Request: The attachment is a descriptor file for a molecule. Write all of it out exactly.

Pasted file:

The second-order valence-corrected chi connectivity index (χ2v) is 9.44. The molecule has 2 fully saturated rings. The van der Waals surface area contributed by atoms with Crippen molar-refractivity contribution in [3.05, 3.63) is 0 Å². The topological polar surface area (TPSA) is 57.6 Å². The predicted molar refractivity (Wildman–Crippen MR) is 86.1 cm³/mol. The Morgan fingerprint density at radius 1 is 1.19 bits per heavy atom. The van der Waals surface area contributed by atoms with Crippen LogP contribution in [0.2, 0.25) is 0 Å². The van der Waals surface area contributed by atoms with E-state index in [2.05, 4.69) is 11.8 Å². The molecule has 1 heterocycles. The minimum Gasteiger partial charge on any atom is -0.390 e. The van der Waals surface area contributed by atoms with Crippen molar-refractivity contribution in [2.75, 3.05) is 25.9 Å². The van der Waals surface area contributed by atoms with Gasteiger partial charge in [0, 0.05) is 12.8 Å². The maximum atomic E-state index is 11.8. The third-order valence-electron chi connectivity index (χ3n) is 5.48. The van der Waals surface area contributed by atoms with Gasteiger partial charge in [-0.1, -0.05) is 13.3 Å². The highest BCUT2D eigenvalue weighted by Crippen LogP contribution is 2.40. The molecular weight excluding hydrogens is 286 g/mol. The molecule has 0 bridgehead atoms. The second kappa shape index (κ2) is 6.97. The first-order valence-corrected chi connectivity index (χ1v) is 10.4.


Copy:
The second-order valence-corrected chi connectivity index (χ2v) is 9.44. The molecule has 2 fully saturated rings. The van der Waals surface area contributed by atoms with Crippen molar-refractivity contribution in [3.05, 3.63) is 0 Å². The topological polar surface area (TPSA) is 57.6 Å². The predicted molar refractivity (Wildman–Crippen MR) is 86.1 cm³/mol. The Morgan fingerprint density at radius 1 is 1.19 bits per heavy atom. The van der Waals surface area contributed by atoms with Crippen LogP contribution in [0.2, 0.25) is 0 Å². The van der Waals surface area contributed by atoms with E-state index in [2.05, 4.69) is 11.8 Å². The molecule has 1 heterocycles. The minimum Gasteiger partial charge on any atom is -0.390 e. The van der Waals surface area contributed by atoms with Crippen molar-refractivity contribution in [2.75, 3.05) is 25.9 Å². The van der Waals surface area contributed by atoms with Gasteiger partial charge in [0, 0.05) is 12.8 Å². The maximum atomic E-state index is 11.8. The third-order valence-electron chi connectivity index (χ3n) is 5.48. The van der Waals surface area contributed by atoms with Gasteiger partial charge in [-0.1, -0.05) is 13.3 Å². The highest BCUT2D eigenvalue weighted by Crippen LogP contribution is 2.40. The molecular weight excluding hydrogens is 286 g/mol. The molecule has 0 bridgehead atoms. The second kappa shape index (κ2) is 6.97. The first-order valence-corrected chi connectivity index (χ1v) is 10.4.